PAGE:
By Pauline Theeuws
Rider University’s Model U.N. team won two Position Paper Awards and was named Distinguished Delegation at the National Model United Nations 2016 Conference held from March 27-31 in New York City.
This year, the rigorous political science class, led by head delegate and senior global studies major Haley Johnston and two team leaders, senior political science major Catherine MacDuff and senior history major Joseph Ratel, represented Hungary at the week-long conference, opposing over 400 teams from around the world.
“The objective of the class is to prepare the team for the competition by honing each student’s writing and public speaking skills, as well as discussing U.N. procedures and fostering diplomacy,” Johnston said.
All students were assigned a partner to tackle specific topics and create a position paper that explained what the Hungarian delegation would want to do to solve specific problems.
“These papers provide our students with the opportunity to learn about the country’s stance on relevant topics ahead of time,” Johnston said. “One of the neat things we do to prepare the delegates is visit its mission in New York. This year, we spoke with a Hungarian ambassador in order to get a valid perspective.”
Two of the pairs, sophomore finance major Andrew Gandham and senior political science major Kaili Matthews, as well as senior political science majors Joshua Abrahante and Alejandra Montan, received the Outstanding Position Paper Awards, meaning the judges in charge of their committee found their papers to be the best among the group.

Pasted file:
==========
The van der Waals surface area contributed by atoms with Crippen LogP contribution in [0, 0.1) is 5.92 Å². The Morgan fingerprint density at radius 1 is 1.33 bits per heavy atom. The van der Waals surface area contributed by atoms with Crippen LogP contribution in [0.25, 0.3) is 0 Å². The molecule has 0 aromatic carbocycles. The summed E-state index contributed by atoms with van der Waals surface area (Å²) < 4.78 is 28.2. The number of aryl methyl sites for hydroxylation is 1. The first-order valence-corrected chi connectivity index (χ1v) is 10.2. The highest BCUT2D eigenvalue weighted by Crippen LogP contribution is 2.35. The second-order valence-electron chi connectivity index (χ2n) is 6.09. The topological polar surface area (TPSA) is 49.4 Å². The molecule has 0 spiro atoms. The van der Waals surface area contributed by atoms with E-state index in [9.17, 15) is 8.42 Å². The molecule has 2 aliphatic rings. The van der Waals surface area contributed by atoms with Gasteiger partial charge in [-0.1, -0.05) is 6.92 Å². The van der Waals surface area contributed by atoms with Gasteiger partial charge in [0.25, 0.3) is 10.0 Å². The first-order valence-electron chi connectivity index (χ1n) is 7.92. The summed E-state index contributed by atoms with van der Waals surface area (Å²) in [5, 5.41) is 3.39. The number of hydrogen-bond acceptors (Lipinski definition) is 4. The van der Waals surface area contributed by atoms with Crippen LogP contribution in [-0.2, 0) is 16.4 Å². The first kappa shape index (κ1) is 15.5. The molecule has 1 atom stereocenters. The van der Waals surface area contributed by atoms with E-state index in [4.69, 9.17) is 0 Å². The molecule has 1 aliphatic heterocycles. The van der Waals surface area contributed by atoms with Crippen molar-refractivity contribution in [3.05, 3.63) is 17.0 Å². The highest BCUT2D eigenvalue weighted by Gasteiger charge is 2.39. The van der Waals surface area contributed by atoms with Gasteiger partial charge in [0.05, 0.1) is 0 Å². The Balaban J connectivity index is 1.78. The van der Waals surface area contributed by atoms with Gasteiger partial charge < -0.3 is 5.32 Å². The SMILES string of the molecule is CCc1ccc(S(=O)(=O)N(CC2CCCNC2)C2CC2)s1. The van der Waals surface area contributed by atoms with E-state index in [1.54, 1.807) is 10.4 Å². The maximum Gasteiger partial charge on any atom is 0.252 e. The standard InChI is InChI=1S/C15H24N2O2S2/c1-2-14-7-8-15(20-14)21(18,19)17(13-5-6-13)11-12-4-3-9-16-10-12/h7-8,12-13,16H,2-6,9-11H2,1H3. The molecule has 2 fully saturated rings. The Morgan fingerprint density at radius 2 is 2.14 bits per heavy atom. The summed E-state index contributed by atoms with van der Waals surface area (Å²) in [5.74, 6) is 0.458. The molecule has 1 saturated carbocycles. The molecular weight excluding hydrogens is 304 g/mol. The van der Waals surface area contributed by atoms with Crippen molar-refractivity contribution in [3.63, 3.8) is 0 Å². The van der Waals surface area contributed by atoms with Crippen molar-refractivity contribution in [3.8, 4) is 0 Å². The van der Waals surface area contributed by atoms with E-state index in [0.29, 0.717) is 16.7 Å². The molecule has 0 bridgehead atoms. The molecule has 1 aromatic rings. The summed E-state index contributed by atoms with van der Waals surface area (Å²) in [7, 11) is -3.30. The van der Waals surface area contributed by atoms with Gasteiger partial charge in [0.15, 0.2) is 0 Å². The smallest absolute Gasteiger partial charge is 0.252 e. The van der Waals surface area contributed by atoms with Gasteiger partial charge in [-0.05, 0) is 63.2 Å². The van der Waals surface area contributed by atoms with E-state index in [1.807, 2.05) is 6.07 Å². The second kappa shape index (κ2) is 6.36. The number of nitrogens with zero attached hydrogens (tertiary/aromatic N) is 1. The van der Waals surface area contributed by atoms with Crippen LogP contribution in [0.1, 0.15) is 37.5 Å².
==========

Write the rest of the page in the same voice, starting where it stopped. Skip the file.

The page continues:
Rider Model U.N. was presented with the Distinguished Delegation Award after being scored on students’ ability to contribute in a diplomatic manner, demonstrate a thorough understanding of their delegation’s stance and overall participation. This recognition is awarded to teams in the top 20 percent of the conference.
Although the team only returned from the weeklong conference on April 1, the members have already heard positive feedback regarding their performance.
“It is a long, rigorous week, but everyone always learns a lot and enjoys bonding with the team members,” Johnston said. “Spending a week in New York with intelligent individuals from around the world is never a bad way to spend one’s time, either.”
MacDuff believes that what has made Rider’s Model U.N. a successful organization for many years is the intensity of the class overall and the tips Dr. Barbara Franz, professor of political science, gives.
“We train so hard that when we get to competition, you can just see that there is a divide,” MacDuff said. “There are some people who are there just because their schools paid for them to be there for a week. And there are teams who are like us — came to compete and came to win.”
Although the course starts in the spring, the members don’t waste time and start getting their position papers prepared for the conference over winter break.
“You dive right into it,” MacDuff said. “You become a delegate from Hungary.”
The team will be electing its new head delegate and leading members on April 7.